Kansas City is in What State?

I’m often asked, “Kansas City is in what state?” The answer is both Missouri and Kansas! Check out this blog post to learn more about our city’s unique location.

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The states that border Kansas City

Kansas City is in the Midwestern United States, straddling the border between Missouri and Kansas. It’s Missouri’s largest city and has a population of over 470,000 people. The city is known for its jazz and blues music scene, as well as its role in the American Civil War. Kansas City is also home to a number of professional sports teams, including the Kansas City Chiefs and the Kansas City Royals.

Missouri

Missouri is a state in the Midwestern United States. With more than six million residents, it is the 18th-most populous state of the country. The largest urban areas are St. Louis, Kansas City, Springfield and Columbia; the capital is Jefferson City. The state is the 21st-most extensive in area. In the South are the Ozarks, a forested highland, providing timber, minerals and recreation. The Missouri River, after which the state is named, flows through the center of the state into the Mississippi River, which makes up Missouri’s eastern border.

Kansas City is Missouri’s largest city and acts as a hub for commerce and culture in the region. The city proper has an estimated 2019 population of 490,306, making it Harold Hollingsworth’, second-largest city after St. Louis. Most of these residents live within Kansas City’s metropolitan area that extends into neighboring Kansas—cow town’. According to 2018 census estimates its population was over 2 million people while its metro area contained over 3 million people making it one of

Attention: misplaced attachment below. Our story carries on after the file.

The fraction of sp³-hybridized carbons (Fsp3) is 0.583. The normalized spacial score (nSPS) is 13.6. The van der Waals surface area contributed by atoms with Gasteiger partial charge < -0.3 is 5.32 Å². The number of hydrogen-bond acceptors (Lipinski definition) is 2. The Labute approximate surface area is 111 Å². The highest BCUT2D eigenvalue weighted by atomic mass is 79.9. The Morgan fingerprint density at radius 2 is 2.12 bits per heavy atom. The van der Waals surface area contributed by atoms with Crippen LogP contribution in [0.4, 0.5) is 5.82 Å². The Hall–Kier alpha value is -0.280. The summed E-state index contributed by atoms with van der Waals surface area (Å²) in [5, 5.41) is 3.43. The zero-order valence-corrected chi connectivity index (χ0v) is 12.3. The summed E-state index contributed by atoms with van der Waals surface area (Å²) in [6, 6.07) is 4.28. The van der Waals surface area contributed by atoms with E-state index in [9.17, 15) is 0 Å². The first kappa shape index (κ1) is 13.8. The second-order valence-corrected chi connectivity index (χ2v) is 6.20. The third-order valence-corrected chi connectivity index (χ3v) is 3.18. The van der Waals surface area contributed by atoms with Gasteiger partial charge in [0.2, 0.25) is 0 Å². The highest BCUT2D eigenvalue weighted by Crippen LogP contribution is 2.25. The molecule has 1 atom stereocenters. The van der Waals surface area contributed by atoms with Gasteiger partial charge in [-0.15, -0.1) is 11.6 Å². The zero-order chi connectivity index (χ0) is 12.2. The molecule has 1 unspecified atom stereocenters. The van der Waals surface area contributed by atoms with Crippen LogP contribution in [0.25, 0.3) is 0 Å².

the largest metro areas in both states and making it nearly 70% bigger than St. Louis itself.

Kansas

Kansas is a state located in the Midwestern United States. It is named after the Kansas River which flows through it, from the French “Cansez”, by explorer Étienne de Veniard, Sieur de Bourgmont, and after the Kansa tribe, who inhabited the area. The tribe’s name (natively kk?ðks) is often said to mean “people of the (south) wind” although this was probably not the term’s original meaning. For thousands of years, what is now Kansas was home to numerous and diverse Native American tribes. Tribes in the eastern part of the state generally lived in villages along waterways, while those in the western part of the state were semi-nomadic and hunted large herds of bison.

Kansas was first settled by European Americans in 1827 with the establishment of Fort Leavenworth. The pace of settlement accelerated in the 1850s, in part because of bumper crops and in part because of conflict between pro-slavery settlers from Missouri and abolitionists from Massachusetts settling in Kansas Territory. When it was officially opened for settlement by the U.S. government on May 30, 1854 with the Kansas–Nebraska Act, abolitionist Free-Staters from New England and pro-slavery settlers from border states Missouri and Arkansas immediately began pouring into Kansas. These participants became known as “Bogus Lawmen”.